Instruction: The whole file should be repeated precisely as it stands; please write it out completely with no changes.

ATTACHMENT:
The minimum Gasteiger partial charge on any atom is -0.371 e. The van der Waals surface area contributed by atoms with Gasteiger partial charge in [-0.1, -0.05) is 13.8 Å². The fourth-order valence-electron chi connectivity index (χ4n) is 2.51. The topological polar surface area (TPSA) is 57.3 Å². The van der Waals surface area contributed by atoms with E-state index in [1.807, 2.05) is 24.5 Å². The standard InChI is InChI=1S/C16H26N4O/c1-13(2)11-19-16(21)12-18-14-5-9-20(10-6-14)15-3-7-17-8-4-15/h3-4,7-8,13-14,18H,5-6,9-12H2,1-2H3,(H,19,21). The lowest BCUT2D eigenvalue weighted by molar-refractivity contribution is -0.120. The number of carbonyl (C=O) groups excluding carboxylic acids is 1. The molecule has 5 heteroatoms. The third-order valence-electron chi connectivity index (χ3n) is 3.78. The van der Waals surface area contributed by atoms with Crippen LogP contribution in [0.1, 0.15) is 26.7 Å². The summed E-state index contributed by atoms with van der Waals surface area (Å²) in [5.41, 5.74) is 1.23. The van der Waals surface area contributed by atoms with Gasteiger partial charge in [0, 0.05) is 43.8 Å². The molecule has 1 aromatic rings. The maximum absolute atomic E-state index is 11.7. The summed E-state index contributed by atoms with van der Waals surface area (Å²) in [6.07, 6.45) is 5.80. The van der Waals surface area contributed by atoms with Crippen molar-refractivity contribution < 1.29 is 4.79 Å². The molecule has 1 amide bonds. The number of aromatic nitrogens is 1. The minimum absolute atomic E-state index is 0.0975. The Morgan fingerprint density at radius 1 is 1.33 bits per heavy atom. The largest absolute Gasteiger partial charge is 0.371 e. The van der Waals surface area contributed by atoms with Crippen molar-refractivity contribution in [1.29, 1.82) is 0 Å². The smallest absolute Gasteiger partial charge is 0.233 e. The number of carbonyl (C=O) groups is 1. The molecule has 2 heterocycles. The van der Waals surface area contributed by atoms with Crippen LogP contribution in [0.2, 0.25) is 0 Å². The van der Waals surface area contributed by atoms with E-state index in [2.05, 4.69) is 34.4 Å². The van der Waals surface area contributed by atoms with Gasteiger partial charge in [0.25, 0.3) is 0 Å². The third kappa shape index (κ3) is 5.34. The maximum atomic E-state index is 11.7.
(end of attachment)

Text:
The minimum Gasteiger partial charge on any atom is -0.371 e. The van der Waals surface area contributed by atoms with Gasteiger partial charge in [-0.1, -0.05) is 13.8 Å². The fourth-order valence-electron chi connectivity index (χ4n) is 2.51. The topological polar surface area (TPSA) is 57.3 Å². The van der Waals surface area contributed by atoms with E-state index in [1.807, 2.05) is 24.5 Å². The standard InChI is InChI=1S/C16H26N4O/c1-13(2)11-19-16(21)12-18-14-5-9-20(10-6-14)15-3-7-17-8-4-15/h3-4,7-8,13-14,18H,5-6,9-12H2,1-2H3,(H,19,21). The lowest BCUT2D eigenvalue weighted by molar-refractivity contribution is -0.120. The number of carbonyl (C=O) groups excluding carboxylic acids is 1. The molecule has 5 heteroatoms. The third-order valence-electron chi connectivity index (χ3n) is 3.78. The van der Waals surface area contributed by atoms with Crippen LogP contribution in [0.1, 0.15) is 26.7 Å². The summed E-state index contributed by atoms with van der Waals surface area (Å²) in [5.41, 5.74) is 1.23. The van der Waals surface area contributed by atoms with Gasteiger partial charge in [0, 0.05) is 43.8 Å². The molecule has 1 aromatic rings. The maximum absolute atomic E-state index is 11.7. The summed E-state index contributed by atoms with van der Waals surface area (Å²) in [6.07, 6.45) is 5.80. The van der Waals surface area contributed by atoms with Crippen molar-refractivity contribution < 1.29 is 4.79 Å². The molecule has 1 amide bonds. The number of aromatic nitrogens is 1. The minimum absolute atomic E-state index is 0.0975. The Morgan fingerprint density at radius 1 is 1.33 bits per heavy atom. The largest absolute Gasteiger partial charge is 0.371 e. The van der Waals surface area contributed by atoms with Crippen molar-refractivity contribution in [1.29, 1.82) is 0 Å². The smallest absolute Gasteiger partial charge is 0.233 e. The number of carbonyl (C=O) groups is 1. The molecule has 2 heterocycles. The van der Waals surface area contributed by atoms with Crippen LogP contribution in [0.2, 0.25) is 0 Å². The van der Waals surface area contributed by atoms with E-state index in [2.05, 4.69) is 34.4 Å². The van der Waals surface area contributed by atoms with Gasteiger partial charge in [0.25, 0.3) is 0 Å². The third kappa shape index (κ3) is 5.34. The maximum atomic E-state index is 11.7.